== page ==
The Labour Party, and interestingly it is the party rather than the government or 10 Downing Street are inviting anyone "tell us what you want to say to the G20 world leaders before the summit and we’ll make sure we pass on as many of your comments as possible". The site asks for a question in no more than 200 words (though they state the optimum is 140 characters) and an email address, and this is the one bit that draws suspicion, they warn that "The Labour Party and its elected representatives may contact you using the data you supply". So clearly it is a device to collect emails and can be used for promotion, which is essentially a core rule of campaigning so understandable, and any contact from visitors may suggest wanting to start a conversation anyway. But the question is how many of the questions actually will be answered. You are able to view the questions, but there is nothing to say if these questions will be posed, how, or how any feedback will be given to those asking the question. An interesting idea though and gives the impression of listening to the 'market', however as with many of these things it requires some follow up to make people feel their views matter.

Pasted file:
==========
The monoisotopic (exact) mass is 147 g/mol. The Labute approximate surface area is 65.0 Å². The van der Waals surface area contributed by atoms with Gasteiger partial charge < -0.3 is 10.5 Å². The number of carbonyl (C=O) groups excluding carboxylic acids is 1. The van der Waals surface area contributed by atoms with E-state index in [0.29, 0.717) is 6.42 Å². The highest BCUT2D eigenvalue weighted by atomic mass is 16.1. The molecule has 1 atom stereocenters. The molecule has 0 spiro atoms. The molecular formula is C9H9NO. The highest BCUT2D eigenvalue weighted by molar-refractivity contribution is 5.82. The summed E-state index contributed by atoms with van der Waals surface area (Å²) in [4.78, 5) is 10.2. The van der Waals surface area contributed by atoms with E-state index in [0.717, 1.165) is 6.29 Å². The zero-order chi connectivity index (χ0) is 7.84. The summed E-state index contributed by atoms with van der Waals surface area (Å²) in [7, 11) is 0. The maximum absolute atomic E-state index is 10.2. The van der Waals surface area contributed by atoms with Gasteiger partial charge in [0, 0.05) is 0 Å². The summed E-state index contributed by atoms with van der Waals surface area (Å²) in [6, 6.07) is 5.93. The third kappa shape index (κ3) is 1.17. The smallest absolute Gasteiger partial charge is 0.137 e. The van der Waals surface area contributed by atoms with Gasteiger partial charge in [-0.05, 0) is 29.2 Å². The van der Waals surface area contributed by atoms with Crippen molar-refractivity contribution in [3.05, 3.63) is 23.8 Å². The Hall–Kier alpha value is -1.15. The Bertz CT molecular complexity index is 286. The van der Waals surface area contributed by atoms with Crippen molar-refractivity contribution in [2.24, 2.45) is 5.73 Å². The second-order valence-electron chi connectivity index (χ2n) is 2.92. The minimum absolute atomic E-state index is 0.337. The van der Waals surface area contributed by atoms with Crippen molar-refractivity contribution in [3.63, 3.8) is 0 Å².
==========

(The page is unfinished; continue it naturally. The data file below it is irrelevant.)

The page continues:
Just as an afterthought, whoever designed the picture did not think it through too well. Obama looks straight at the visitor smiling, this conveys the image of honesty and openness as well as him as a likeable person. Brown is staring into the distance looking serious but also slightly aloof (my impression) but it does kind of set them as being very different when Brown may well want a little of Obama's charisma to rub off on him. Perhaps it is intentional and serious Brown is felt to be the better image to convey but I wonder if the juxtapositioning of the two contrasting images is wise.